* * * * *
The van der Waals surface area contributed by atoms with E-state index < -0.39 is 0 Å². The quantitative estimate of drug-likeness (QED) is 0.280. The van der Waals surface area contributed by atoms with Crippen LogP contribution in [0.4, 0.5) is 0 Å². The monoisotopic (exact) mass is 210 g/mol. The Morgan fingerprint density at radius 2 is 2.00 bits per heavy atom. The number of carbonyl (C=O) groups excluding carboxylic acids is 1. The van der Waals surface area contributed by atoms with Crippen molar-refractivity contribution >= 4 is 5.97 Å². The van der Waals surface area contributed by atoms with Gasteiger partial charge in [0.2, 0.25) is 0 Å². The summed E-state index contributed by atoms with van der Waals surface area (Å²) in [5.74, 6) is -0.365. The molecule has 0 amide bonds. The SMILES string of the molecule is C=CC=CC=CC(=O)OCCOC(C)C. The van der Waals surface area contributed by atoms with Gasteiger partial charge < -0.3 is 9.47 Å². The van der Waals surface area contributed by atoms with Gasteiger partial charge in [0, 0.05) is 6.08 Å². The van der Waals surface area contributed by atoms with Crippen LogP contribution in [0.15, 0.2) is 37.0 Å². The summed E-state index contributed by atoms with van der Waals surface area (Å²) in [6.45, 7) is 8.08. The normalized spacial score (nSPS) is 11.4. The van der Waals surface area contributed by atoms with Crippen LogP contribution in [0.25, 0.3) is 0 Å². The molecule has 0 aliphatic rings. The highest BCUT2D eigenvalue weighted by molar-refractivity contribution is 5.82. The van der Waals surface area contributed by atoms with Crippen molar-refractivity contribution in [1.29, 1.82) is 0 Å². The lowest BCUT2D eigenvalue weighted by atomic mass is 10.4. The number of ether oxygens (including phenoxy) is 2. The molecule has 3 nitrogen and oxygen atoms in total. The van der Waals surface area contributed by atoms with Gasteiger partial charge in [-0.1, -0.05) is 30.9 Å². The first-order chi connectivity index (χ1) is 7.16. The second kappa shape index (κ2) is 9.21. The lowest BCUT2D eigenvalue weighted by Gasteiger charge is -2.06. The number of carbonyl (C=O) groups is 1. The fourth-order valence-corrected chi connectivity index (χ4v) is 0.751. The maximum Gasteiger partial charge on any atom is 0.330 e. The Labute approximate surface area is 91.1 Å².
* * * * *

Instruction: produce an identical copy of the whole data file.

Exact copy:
The van der Waals surface area contributed by atoms with E-state index < -0.39 is 0 Å². The quantitative estimate of drug-likeness (QED) is 0.280. The van der Waals surface area contributed by atoms with Crippen LogP contribution in [0.4, 0.5) is 0 Å². The monoisotopic (exact) mass is 210 g/mol. The Morgan fingerprint density at radius 2 is 2.00 bits per heavy atom. The number of carbonyl (C=O) groups excluding carboxylic acids is 1. The van der Waals surface area contributed by atoms with Crippen molar-refractivity contribution >= 4 is 5.97 Å². The van der Waals surface area contributed by atoms with Gasteiger partial charge in [0.2, 0.25) is 0 Å². The summed E-state index contributed by atoms with van der Waals surface area (Å²) in [5.74, 6) is -0.365. The molecule has 0 amide bonds. The SMILES string of the molecule is C=CC=CC=CC(=O)OCCOC(C)C. The van der Waals surface area contributed by atoms with Gasteiger partial charge < -0.3 is 9.47 Å². The van der Waals surface area contributed by atoms with Gasteiger partial charge in [0, 0.05) is 6.08 Å². The van der Waals surface area contributed by atoms with Crippen LogP contribution in [0.15, 0.2) is 37.0 Å². The summed E-state index contributed by atoms with van der Waals surface area (Å²) in [6.45, 7) is 8.08. The normalized spacial score (nSPS) is 11.4. The van der Waals surface area contributed by atoms with Crippen LogP contribution in [0.25, 0.3) is 0 Å². The molecule has 0 aliphatic rings. The highest BCUT2D eigenvalue weighted by molar-refractivity contribution is 5.82. The van der Waals surface area contributed by atoms with Crippen molar-refractivity contribution in [1.29, 1.82) is 0 Å². The lowest BCUT2D eigenvalue weighted by atomic mass is 10.4. The number of ether oxygens (including phenoxy) is 2. The molecule has 3 nitrogen and oxygen atoms in total. The van der Waals surface area contributed by atoms with Gasteiger partial charge in [-0.1, -0.05) is 30.9 Å². The first-order chi connectivity index (χ1) is 7.16. The second kappa shape index (κ2) is 9.21. The lowest BCUT2D eigenvalue weighted by Gasteiger charge is -2.06. The number of carbonyl (C=O) groups is 1. The fourth-order valence-corrected chi connectivity index (χ4v) is 0.751. The maximum Gasteiger partial charge on any atom is 0.330 e. The Labute approximate surface area is 91.1 Å².